Long Lives the King of Kings            Psalm 146

Easter                                                        April 9, 2023,                            St. John, New Orleans

Alleluia! Christ has risen! He has risen indeed! Alleluia!

“And all the people shouted, Long live the king!” (1 Sam 10: 24). 

This acclamation is made at the accession of a new king to the throne.

From King Saul to King Charles III, this is a common expression. 

It's an awkward sentence, though

-- “Long live the king.” the verb “live” is in the subjunctive mood – 

unusual usage in modern English. 

The subjunctive expresses wishes, desires, and conditionals.

A nation wishes its king will live long.

Stability in national leadership is usually desirable. 

There’s very little worse than a quick succession of governments and the uncertainty that follows. 

As the king goes, so goes the nation. When the king dies young, the nation is left in turmoil. 

We've seen all of these realities played out in our Lenten and Holy Week series on the good kings of Judah.

Now that we are at the end of Matthew's gospel, it pays to return to the beginning to see how we got to this point. 

The first chapter of Matthew begins with a genealogy of Jesus. 

In the middle of the genealogy are the generations of the kings of Judah. 

For example: “Asaph the father of Jehoshaphat, and Jehoshaphat the father of Joram,” and so on (Mt1: 8). 

This is a stark reminder that one king follows another as life and death take their turns. 

Reading this might bring to mind the salutation, “The king is dead. Long live the king!”

Likewise, the structure of the Book of Chronicles in the Old Testament is very clear. 

Whenever a king dies, there is a burial story and then the beginning of the next reign. 

The key facts are 

how old the king was when he took the throne and how many years he lived. 

Whether the reign was long or short, you could be sure that one king would die, and another take his place. 

“The king is dead. Long live the king!”

The other thing written at the beginning of each king's reign concerns the faithfulness of the monarch. 

Usually, he either followed or abandoned the way of his father David. 

The point is that the king had a large influence over the direction of the nation. 

A good king like David or Josiah led the nation in righteousness, 

but a bad king like Manasseh led the nation into evil.

The blessings or punishments visited on the king inevitably fell on the people also.

A lesson we continually learn from history, ancient or modern, is written in Psalm 146: 

“Put not your trust in Princess, in a son of man, in whom there is no salvation. 
     When his breath departs, he returns to the earth; 
On that very day, his plans perish” (vv 3-4).

Although we often look to political rulers, there is no salvation in them. 

They live and die as ordinary people do. 

Even the best leaders of men see their plans perish when they when their breath departs. 

Even if the king is wonderful, his successor might undo everything he did. 

We see that in the constant cycle of repairing the temple and then plundering it through Judah’s history.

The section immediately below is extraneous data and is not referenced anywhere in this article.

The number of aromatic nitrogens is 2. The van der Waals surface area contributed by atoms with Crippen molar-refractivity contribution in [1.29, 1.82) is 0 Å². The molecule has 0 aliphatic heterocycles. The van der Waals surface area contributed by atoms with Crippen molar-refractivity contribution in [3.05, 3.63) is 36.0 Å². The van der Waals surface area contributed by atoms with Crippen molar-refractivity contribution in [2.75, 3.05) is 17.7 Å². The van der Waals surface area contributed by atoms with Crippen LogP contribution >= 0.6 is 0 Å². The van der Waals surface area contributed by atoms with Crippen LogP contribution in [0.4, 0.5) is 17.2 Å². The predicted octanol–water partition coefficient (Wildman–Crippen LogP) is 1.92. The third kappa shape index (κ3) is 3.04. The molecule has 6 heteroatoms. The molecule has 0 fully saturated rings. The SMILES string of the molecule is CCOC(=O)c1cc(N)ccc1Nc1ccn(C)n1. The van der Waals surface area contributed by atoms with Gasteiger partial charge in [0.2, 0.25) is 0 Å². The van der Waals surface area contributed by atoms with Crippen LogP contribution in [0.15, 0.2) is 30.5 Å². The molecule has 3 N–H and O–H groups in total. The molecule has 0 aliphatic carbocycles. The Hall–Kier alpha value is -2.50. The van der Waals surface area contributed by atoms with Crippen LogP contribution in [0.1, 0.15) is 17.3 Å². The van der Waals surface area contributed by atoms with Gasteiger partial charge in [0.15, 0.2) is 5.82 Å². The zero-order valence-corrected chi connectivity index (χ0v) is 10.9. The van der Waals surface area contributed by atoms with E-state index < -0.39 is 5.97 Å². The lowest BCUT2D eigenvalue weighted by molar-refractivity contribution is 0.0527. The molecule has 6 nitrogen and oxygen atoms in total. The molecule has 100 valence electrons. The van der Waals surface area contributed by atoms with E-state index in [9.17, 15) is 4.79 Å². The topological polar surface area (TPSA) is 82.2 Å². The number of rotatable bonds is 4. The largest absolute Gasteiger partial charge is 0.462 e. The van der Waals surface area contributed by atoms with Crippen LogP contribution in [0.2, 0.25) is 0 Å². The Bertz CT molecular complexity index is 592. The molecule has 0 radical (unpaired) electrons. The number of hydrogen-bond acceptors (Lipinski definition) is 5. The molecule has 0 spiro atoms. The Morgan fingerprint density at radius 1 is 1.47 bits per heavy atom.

As king Solomon foretold in Ecclesiastes, a king cannot control how his children will rule. 

If Solomon could have only known 

that his son Rehoboam would split the Kingdom in two by his tyranny! 

In the end, the only difference between one of the great kings of Judah and any peasant in the land is the size and place of the tomb.

The king is dead. Long live the king! There is one king in history who breaks this mold. 

He came from a line of kings but was not born in a palace. 

Instead, the Angel Gabriel announced his birth to his mother saying, 

“he will be great and will be called the son of the most high. And the Lord God will give to him the throne of his father David” (Luke 1: 32)

An Angel also visited Joseph, the son of David, proclaiming that “he will save his people from their sins” (Mt 1:21)

This one was hailed as king by magi from the east. 

He was christened as king with the Holy Spirit at his baptism in the wilderness.

Peter says in acts that “after the baptism that John proclaimed... God anointed Jesus of Nazareth with the Holy Spirit and with power” (Acts 10:37-38)

Nathaniel recognized Jesus as king early on. 

As Jesus went through the land 

conquering the Kingdom of darkness,

preaching the coming Kingdom of God, 

and restoring creation, 

the crowds would have made him king. 

Indeed, when Jesus entered Jerusalem on a donkey,

 the crowds cried out, “hosanna! Bless it is he who comes in the name of the Lord, even the king of Israel!” (Jn 12:13).

But the crowd's reaction, especially after the feeding of the 5000, was based only on his power. 

They thought anyone who could feed them for free would be a great king. 

Free food and no taxes sounded great, then as now. 

Instead, the only crown Jesus ever wore was made of thorns, not gold. 

The only purple robe he wore was stripped off him after he was mocked. 

The inscription of his Kingdom was posted on a cross: “Jesus of Nazareth, the king of the Judeans.” 

So the day of his coronation was the day of his death.